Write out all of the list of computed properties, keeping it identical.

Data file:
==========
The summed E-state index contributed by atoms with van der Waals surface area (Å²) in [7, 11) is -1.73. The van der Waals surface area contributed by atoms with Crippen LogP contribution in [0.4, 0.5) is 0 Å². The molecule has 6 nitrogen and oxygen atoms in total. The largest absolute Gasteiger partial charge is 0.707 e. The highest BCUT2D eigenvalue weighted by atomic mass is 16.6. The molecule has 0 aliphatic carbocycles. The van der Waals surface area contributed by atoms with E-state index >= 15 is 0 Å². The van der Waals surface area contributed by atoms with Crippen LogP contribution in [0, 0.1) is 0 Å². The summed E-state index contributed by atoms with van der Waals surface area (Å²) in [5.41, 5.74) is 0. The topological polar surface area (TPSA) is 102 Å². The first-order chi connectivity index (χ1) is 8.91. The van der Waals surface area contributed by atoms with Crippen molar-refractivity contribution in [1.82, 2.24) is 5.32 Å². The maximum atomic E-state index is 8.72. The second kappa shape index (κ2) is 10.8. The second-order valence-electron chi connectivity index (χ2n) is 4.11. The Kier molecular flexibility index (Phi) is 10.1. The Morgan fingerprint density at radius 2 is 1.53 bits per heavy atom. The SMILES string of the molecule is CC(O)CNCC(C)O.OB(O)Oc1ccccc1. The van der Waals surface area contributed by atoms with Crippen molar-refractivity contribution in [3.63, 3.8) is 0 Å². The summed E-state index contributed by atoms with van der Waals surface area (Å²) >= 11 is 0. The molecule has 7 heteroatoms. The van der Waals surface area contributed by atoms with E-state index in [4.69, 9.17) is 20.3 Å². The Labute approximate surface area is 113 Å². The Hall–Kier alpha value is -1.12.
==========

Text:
The summed E-state index contributed by atoms with van der Waals surface area (Å²) in [7, 11) is -1.73. The van der Waals surface area contributed by atoms with Crippen LogP contribution in [0.4, 0.5) is 0 Å². The molecule has 6 nitrogen and oxygen atoms in total. The largest absolute Gasteiger partial charge is 0.707 e. The highest BCUT2D eigenvalue weighted by atomic mass is 16.6. The molecule has 0 aliphatic carbocycles. The van der Waals surface area contributed by atoms with E-state index >= 15 is 0 Å². The van der Waals surface area contributed by atoms with Crippen LogP contribution in [0, 0.1) is 0 Å². The summed E-state index contributed by atoms with van der Waals surface area (Å²) in [5.41, 5.74) is 0. The topological polar surface area (TPSA) is 102 Å². The first-order chi connectivity index (χ1) is 8.91. The van der Waals surface area contributed by atoms with Crippen molar-refractivity contribution in [1.82, 2.24) is 5.32 Å². The maximum atomic E-state index is 8.72. The second kappa shape index (κ2) is 10.8. The second-order valence-electron chi connectivity index (χ2n) is 4.11. The Kier molecular flexibility index (Phi) is 10.1. The Morgan fingerprint density at radius 2 is 1.53 bits per heavy atom. The SMILES string of the molecule is CC(O)CNCC(C)O.OB(O)Oc1ccccc1. The van der Waals surface area contributed by atoms with Crippen molar-refractivity contribution in [3.63, 3.8) is 0 Å². The summed E-state index contributed by atoms with van der Waals surface area (Å²) >= 11 is 0. The molecule has 7 heteroatoms. The van der Waals surface area contributed by atoms with E-state index in [4.69, 9.17) is 20.3 Å². The Labute approximate surface area is 113 Å². The Hall–Kier alpha value is -1.12.